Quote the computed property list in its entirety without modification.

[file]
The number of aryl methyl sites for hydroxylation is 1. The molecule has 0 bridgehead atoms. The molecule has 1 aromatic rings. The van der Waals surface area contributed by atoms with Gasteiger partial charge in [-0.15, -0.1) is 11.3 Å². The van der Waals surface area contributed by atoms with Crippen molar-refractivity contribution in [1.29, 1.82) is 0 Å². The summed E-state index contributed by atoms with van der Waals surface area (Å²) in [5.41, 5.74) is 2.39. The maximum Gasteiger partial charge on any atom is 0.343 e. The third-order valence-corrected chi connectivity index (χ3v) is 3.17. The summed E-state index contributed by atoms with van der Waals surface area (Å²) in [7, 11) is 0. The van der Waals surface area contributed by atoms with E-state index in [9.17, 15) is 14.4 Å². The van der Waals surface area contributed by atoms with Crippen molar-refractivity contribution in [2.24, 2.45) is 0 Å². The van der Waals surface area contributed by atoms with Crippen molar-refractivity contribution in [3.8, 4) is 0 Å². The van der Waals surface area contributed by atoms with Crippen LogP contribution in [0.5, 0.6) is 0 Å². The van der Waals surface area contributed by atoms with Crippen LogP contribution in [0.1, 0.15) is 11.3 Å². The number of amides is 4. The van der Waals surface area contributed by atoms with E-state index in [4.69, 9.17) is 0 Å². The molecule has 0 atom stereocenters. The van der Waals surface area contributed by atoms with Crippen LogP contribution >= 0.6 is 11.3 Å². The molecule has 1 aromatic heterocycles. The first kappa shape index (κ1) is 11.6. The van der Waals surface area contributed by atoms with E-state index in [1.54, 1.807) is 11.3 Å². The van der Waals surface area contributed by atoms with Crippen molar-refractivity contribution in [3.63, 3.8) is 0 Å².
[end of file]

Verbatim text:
The number of aryl methyl sites for hydroxylation is 1. The molecule has 0 bridgehead atoms. The molecule has 1 aromatic rings. The van der Waals surface area contributed by atoms with Gasteiger partial charge in [-0.15, -0.1) is 11.3 Å². The van der Waals surface area contributed by atoms with Crippen molar-refractivity contribution in [1.29, 1.82) is 0 Å². The summed E-state index contributed by atoms with van der Waals surface area (Å²) in [5.41, 5.74) is 2.39. The maximum Gasteiger partial charge on any atom is 0.343 e. The third-order valence-corrected chi connectivity index (χ3v) is 3.17. The summed E-state index contributed by atoms with van der Waals surface area (Å²) in [7, 11) is 0. The van der Waals surface area contributed by atoms with E-state index in [9.17, 15) is 14.4 Å². The van der Waals surface area contributed by atoms with Crippen molar-refractivity contribution in [2.24, 2.45) is 0 Å². The van der Waals surface area contributed by atoms with Crippen molar-refractivity contribution in [3.8, 4) is 0 Å². The van der Waals surface area contributed by atoms with Crippen LogP contribution in [0.5, 0.6) is 0 Å². The van der Waals surface area contributed by atoms with Crippen LogP contribution in [0.1, 0.15) is 11.3 Å². The number of amides is 4. The van der Waals surface area contributed by atoms with E-state index in [4.69, 9.17) is 0 Å². The molecule has 0 atom stereocenters. The van der Waals surface area contributed by atoms with Crippen LogP contribution >= 0.6 is 11.3 Å². The molecule has 1 aromatic heterocycles. The first kappa shape index (κ1) is 11.6. The van der Waals surface area contributed by atoms with E-state index in [1.54, 1.807) is 11.3 Å². The van der Waals surface area contributed by atoms with Crippen molar-refractivity contribution in [3.63, 3.8) is 0 Å².